The gall wasp tree of life is overdue for a major overhaul. With the help of new genetic technologies and the hard work of Crystal Cooke (Dept. Entomology, University of Maryland), we have a better understanding of the relationships between gall wasp species and clades.
What’s the best way to identify a species of gall wasp? Turns out it’s not by examining the wasp itself, but instead looking at the gall it produces on the host plant. With this obstacle in mind Crystal Cooke, a PhD candidate and soon-to-be Doctor of Entomology at the University of Maryland, has spent the past eight years studying the taxonomy and systematics of galls wasps across the globe (tribe Cynipini, ~1000 recognized species). With few distinguishing characteristics on the insects themselves, Crystal made use of new technologies and techniques to decipher the diversity and evolutionary relationships of the gall wasps.
Gall wasps are small, neutral colored plant parasites that elicit a strange reaction from their host plants (Fig. 1). The gall wasps are able to stimulate a buildup of plant tissues surrounding them, which becomes both home and food for the immature wasp (Fig. 2). Although these galls are often species-specific in shape, color, size, host plant, and location, the relationship between different species of gall wasps remains shrouded in uncertainty. Cooke’s research centers around discovering how many species of gall wasps exist today and how they fit onto the tree of life. One of the best and newest ways to answer these questions is to use Ultra Conserved Elements (UCEs). These are regions of the genome that are exactly the same between species, but the flanking regions (the sections immediately before and after the UCE) have changed over time and can help scientists track the evolution of different species. Using UCEs, Cooke was able to identify several genera of gall wasps that are polyphyletic (a group of organisms that do not share a recent common ancestor), suggesting that our current hypotheses of evolutionary relationships need a major overhaul. One of the explanations for this problem is that the global distribution of wasps has changed through time, with several groups shifting between the Palearctic (northern Africa, Europe, and northern Asia) and Nearctic (North America) realms. This led to scientists overlooking the relationships between gall wasps on different continents.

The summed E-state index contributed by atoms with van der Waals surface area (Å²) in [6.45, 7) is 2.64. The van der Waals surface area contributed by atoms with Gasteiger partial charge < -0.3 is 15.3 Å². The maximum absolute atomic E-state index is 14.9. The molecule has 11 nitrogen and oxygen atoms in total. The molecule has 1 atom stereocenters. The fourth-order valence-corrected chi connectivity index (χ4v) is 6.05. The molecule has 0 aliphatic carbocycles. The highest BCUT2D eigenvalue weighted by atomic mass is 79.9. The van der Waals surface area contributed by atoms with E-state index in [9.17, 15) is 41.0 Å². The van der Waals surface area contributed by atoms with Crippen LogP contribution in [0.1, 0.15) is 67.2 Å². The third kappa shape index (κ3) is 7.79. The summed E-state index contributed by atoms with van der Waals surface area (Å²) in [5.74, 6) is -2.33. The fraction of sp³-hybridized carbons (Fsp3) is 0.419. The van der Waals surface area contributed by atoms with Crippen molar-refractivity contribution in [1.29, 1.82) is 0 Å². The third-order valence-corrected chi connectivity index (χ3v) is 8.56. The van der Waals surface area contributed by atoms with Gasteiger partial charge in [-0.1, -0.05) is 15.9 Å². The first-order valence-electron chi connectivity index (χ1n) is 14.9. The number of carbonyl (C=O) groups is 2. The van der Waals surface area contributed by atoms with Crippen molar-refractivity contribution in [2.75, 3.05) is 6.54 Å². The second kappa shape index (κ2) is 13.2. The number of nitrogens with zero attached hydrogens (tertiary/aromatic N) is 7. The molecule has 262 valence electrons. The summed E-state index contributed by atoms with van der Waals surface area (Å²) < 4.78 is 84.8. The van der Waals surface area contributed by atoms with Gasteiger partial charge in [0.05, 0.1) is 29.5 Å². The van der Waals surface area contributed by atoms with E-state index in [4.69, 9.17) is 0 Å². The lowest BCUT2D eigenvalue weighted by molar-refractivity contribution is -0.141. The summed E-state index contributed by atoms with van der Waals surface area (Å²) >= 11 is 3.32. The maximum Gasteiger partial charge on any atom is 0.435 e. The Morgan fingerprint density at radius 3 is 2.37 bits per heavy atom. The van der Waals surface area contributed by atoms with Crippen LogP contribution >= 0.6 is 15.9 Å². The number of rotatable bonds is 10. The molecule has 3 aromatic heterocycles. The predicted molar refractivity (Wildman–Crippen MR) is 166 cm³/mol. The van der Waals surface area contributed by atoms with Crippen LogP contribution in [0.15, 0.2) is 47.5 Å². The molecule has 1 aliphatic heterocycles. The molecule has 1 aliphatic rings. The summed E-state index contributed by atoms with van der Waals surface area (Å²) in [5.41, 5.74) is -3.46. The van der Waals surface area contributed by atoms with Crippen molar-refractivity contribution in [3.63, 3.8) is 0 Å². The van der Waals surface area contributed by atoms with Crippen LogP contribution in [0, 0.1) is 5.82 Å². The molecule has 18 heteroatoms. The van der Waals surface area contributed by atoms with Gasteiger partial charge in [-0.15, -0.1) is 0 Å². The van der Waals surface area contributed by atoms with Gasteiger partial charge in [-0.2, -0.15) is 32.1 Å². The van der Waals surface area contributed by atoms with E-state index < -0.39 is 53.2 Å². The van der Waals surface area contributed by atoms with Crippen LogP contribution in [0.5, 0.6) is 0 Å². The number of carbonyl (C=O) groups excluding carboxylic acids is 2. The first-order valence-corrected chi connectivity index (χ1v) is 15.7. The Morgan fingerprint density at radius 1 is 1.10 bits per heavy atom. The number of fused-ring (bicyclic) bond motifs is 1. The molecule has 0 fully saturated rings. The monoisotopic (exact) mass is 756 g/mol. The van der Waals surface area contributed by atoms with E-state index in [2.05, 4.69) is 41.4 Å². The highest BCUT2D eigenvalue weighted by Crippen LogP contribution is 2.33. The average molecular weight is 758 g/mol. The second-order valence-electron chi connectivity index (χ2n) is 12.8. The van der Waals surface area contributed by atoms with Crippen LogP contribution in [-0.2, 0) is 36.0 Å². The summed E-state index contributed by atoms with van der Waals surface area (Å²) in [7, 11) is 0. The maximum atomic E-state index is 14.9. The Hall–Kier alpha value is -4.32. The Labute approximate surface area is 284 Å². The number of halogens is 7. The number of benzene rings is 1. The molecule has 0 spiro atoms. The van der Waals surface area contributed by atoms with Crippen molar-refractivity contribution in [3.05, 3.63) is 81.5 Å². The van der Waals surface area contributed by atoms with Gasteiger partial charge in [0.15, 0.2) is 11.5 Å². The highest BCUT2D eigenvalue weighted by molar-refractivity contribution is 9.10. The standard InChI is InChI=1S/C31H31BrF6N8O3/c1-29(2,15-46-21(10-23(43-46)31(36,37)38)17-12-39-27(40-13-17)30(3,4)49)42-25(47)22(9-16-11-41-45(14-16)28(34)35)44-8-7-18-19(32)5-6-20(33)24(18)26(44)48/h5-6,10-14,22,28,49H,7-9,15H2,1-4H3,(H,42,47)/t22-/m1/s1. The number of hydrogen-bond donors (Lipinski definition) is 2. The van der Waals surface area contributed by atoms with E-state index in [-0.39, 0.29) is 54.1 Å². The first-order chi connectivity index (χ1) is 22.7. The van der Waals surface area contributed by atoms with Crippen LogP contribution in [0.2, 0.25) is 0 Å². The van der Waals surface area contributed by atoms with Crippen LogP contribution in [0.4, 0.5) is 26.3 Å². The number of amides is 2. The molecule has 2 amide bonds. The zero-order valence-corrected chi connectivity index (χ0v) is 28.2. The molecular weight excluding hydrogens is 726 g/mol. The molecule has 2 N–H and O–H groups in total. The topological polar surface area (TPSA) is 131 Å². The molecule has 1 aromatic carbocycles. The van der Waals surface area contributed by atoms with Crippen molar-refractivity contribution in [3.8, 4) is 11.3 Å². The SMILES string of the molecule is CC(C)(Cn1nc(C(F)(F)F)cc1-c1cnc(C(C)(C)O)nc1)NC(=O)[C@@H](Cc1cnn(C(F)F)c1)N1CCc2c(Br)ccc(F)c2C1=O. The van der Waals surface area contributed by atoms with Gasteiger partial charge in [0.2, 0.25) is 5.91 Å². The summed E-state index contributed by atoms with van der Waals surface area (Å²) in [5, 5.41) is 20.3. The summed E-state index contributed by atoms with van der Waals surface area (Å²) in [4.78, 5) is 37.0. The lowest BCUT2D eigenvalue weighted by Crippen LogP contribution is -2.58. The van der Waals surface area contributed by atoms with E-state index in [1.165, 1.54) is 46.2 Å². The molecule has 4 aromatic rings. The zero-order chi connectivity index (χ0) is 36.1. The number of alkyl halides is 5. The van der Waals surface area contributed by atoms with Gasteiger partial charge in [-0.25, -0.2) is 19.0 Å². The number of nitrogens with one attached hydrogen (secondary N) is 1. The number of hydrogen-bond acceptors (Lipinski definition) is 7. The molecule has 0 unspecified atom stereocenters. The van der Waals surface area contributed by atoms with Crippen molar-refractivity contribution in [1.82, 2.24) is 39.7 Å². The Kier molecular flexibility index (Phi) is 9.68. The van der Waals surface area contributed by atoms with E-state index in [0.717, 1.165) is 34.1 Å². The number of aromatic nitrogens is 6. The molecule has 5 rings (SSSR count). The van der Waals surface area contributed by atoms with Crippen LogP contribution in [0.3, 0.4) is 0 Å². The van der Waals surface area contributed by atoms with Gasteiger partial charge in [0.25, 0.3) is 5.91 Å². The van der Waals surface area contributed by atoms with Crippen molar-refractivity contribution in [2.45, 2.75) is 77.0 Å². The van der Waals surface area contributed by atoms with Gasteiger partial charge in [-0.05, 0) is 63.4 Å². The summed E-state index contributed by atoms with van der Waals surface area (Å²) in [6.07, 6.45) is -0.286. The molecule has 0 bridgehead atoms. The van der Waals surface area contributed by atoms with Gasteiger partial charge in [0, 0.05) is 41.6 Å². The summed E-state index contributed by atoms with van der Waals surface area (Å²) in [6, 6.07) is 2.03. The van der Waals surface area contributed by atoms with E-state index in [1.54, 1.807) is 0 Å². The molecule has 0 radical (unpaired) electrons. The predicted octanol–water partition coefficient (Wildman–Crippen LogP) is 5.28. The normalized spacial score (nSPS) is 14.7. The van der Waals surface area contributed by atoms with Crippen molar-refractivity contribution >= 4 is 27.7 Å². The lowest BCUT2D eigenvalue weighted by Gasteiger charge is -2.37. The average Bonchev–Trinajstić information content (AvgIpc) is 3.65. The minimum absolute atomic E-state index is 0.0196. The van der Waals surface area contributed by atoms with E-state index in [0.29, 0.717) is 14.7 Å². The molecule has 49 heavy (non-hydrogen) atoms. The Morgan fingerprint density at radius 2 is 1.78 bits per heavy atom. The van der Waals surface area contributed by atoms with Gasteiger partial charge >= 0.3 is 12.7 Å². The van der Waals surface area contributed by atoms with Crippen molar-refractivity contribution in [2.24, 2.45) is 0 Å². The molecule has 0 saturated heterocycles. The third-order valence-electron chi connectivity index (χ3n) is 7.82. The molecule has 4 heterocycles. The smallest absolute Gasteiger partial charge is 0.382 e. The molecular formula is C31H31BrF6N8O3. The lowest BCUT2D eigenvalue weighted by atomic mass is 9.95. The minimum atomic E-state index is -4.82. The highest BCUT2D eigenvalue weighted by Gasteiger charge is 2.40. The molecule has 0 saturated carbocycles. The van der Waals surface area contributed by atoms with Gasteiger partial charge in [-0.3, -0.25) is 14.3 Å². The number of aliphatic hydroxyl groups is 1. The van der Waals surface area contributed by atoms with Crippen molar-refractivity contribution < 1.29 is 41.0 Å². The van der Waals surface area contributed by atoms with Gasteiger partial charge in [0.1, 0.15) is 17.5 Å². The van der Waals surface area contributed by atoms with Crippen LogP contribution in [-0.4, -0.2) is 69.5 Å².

Cooke also evaluated the phylogeny of gall wasps in the genus Disholcaspis, also known as bullet gall wasps, which are a unique group of gall wasps. These wasps utilize oak trees (Fagaceae) in the genus Quercus to create galls across North and Central America. In addition to the already fascinating life history associated with gall making, these wasps are also ant mutualists, wherein their galls secrete nectar that attracts ants, which in return for the sweet treat, provide protection to the gall. This nectar can also attract nuisance pests, such as yellow jackets, which was the inspiration for Cooke’s Master’s research project. A major focus of Cooke’s PhD research was identifying sexual generations of gall wasps in the genus Disholcaspis, as gall wasps have the unique ability to alternate between sexual and asexual generations (Fig. 3). During a nationwide expedition to collect galls and host plant vouchers, Cooke came across a unique looking gall on an oak species that lives on sand dunes in Texas. She knew right away that she had found a new species of Disholcaspis, which she is naming based on its smooth, mammaform gall (formal description pending; Fig. 4). These tiny wasps can be difficult to describe using morphological cues, although after extensive visual inspection Cooke was able to identify unique combinations of coloration and patterns, as well as a unique hypopygial spine length, found on the abdomen protecting the ovipositor (egg-laying structure), often used to describe these wasps. Cooke has used her expertise to rectify the phylogenies of these wasps and provide genetic information, morphological descriptions, vouchers, and images to the tree of life! Her work has helped to unravel part of the mystery of evolution within these small, but extraordinary organisms.
S. Augusta Maccracken is a 4th year PhD Candidate in the Department of Entomology at the University of Maryland, College Park and in the Department of Paleobiology at the Smithsonian Institution National Museum of Natural History. She studies insect mediated damage on fossil leaves to reconstruct ancient plant-insect associations.
Jackie Hoban is a Masters Student in the Department of Entomology at the University of Maryland, College Park. She studies emerald ash borer biological control under the direction of Dr. Paula Shrewsbury.